Your cheeks are lovely with ornaments, your neck with chains of gold (Song of Solomon 1:10).
I’m doing some facial exercises lately, one of which is to smile as if I really mean it. Then I am supposed to press into my cheeks to deflate the smile, somehow. I don’t think my cheeks have any muscle in them at all. There’s nothing to resist when I press. I don’t think my cheeks have any use whatsoever. Oh, yes, I know, they keep the food in my mouth while I chew, but what kind of ornaments could possibly be on my cheeks?
What does God see on my cheeks? Maybe they look like Christmas ornaments. Maybe my dimples are more pronounced than I think. Maybe He takes my cheeks between His thumbs and forefingers and chuckles at me like we do to children. The thing I am left with in this contemplation is that God calls a portion of my body, that I never think of on a daily basis, as being lovely. Every cell of my being is a building block that makes me like I am. God shaped each one of us according to His design and will, and He sees you and me as being lovely.
I don’t see the ornaments. I don’t see the chains of gold. In ancient days there were no safety deposit boxes in which to store wealth, so the women wore wealth: gold chains around the neck, gold coins sewn into headdresses, etc. The ornaments and the chains of gold are invisible in this natural realm. I must look with my spirit to see my value, and my neck is laden with wealth. So is yours.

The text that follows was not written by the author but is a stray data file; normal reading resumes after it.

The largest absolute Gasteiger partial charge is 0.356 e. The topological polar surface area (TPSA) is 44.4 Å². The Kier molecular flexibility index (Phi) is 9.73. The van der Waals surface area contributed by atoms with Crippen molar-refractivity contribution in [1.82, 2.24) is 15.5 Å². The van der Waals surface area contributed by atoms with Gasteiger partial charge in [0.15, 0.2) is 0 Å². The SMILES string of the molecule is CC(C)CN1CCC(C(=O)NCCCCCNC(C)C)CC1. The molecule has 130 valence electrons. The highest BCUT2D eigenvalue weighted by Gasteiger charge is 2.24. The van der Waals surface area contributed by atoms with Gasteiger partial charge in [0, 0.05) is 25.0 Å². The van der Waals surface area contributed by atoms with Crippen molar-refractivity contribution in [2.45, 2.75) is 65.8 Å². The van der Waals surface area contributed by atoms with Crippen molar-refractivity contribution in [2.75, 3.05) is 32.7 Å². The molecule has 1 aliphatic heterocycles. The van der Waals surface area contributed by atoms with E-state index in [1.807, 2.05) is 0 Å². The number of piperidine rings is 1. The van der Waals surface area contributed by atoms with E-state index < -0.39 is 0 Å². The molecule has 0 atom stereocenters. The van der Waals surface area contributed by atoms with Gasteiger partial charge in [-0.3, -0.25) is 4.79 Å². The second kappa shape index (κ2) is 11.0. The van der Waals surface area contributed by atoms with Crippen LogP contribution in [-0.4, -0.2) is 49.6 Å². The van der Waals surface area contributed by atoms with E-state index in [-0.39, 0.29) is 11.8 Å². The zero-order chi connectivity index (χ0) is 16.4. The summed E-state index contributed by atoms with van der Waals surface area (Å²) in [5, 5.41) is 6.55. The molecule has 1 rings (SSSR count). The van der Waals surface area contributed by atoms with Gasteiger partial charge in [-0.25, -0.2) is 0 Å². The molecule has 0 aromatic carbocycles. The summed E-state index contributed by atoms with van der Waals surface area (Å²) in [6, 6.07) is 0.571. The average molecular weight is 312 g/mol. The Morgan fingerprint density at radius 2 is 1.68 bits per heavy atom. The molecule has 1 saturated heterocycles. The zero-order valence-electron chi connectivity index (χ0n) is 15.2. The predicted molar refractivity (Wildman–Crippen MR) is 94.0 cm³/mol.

I have compared you, my love, to my filly among Pharaoh’s chariots (Song of Solomon 1:9).
Sometimes we are forced to stand back and look deeper at the significance of what we are contemplating. If a suitor compared me to his horse, I might not take that as a desirable expression of love. But when it is God, and I know He created that horse, that graceful, gentle little female filly, I can see the love and admiration in His eyes. I don’t think anyone disagrees with me when I say that the horse is an admirable, noble creature. A horse’s allegiance to his or her master or mistress is a study for our own allegiance to the Lord.
My daughter, as a little 7-year-old, had the meanest pony on the planet. Daphne would bite or kick, whichever end happened to be closest, anyone who came near her—especially me. That pony terrified me. But when Jolie came into the stable, Daphne would put her nose in Jolie’s back, and my daughter could walk anywhere, in the fence, outside the fence, and that nose stayed fixed on the very center of Jolie’s back.
I hope God can compare me to His filly among the chariots: loyal, persistent, following, loving Him wherever He goes, whatever He does, whatever He says, I’m right there. All my senses are fixed on Him.